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Lawmakers seek extended protections for healthcare workers

Florida Capitol
Florida Capitol(WCTV)
Published: Nov. 30, 2021 at 4:46 PM EST
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TALLAHASSEE, Fla. (WCTV) - New York City instituted a new mask mandate Tuesday as the stock market was down over renewed COVID fears.

In Florida, state lawmakers took a step to extend liability protections to healthcare workers in case the pandemic doesn’t wain soon.

Derell Butler has spent the last 15 years working as a certified nursing assistant.

The last year and a half have been the toughest.

“It’s been very hard. It’s been very hard. Especially seeing our loved ones pass away inside a nursing home facility,” said Butler.

Legislation protecting healthcare workers like Derell and his employer from COVID-related lawsuits is set to expire at the end of March.

Lawmakers want to add another 14 months of protections.

“So, as our front line workers are out there doing God’s work and protecting us, we just want to make sure they aren’t out there looking over their shoulders, doing everything they can during an uncertain global pandemic,” said Senate sponsor Danny Burgess.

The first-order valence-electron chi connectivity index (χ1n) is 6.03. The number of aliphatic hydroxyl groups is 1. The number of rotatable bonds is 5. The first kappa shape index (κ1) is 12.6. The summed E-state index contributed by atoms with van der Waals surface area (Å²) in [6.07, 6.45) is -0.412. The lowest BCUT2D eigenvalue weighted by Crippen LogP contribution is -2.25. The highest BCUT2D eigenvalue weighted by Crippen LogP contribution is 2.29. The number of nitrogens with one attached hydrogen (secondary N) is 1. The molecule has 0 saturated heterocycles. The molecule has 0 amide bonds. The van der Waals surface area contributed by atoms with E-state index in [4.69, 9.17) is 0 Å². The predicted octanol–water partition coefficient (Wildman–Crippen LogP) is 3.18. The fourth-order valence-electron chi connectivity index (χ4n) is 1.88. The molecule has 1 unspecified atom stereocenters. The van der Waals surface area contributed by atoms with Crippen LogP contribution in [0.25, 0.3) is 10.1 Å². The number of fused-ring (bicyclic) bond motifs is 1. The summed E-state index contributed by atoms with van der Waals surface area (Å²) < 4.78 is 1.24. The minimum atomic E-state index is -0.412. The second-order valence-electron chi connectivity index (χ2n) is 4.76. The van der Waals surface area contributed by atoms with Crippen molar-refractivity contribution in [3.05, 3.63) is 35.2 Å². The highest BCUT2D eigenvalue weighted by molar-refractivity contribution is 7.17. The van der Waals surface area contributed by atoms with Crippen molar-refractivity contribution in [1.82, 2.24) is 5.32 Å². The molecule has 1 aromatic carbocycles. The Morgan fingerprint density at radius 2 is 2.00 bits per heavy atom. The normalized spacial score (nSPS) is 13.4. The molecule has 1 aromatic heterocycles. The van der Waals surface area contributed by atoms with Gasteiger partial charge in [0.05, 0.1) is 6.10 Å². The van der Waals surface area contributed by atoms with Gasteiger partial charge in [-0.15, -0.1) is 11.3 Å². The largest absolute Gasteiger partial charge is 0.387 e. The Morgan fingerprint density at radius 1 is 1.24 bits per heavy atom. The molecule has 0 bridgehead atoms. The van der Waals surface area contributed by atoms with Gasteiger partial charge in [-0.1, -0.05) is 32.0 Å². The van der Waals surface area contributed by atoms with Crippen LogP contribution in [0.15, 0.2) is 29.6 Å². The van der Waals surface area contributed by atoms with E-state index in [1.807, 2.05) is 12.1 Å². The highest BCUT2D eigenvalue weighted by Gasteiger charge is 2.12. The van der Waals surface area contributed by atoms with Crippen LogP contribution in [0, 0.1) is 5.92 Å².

Under the legislation, a healthcare facility would have to been grossly negligent or engaged in intentional misconduct to be sued.

A patient would also have to specifically pinpoint where and when a infection occurred.

Trial lawyers argued against the extension.

“This disincentivizes heathcare providers from doing the things are necessary to help us end this pandemic,” said Stephen Cain with the Florida Justice Association.

But nursing home attorneys testified that even with the protections in place, they are in court everyday.

“There was a stop in the number and volume of the lawsuits coming in, but there still is active litigation,” said attorney Robin Khanal.

The sponsor told us the legislation is not about fears that the pandemic is getting new legs, but a fact that lawsuits live on.

Democrats voted no.

“It protects bad actors and lumps them into the same category of those who who are working hard to provide for our loved ones,” said State Senator Darryl Rouson.

Lawmakers end their session March 11.

If the bill gets bottled up in last minute horse trading, the governor would have just a little over two weeks to sign it before the current protections expire.

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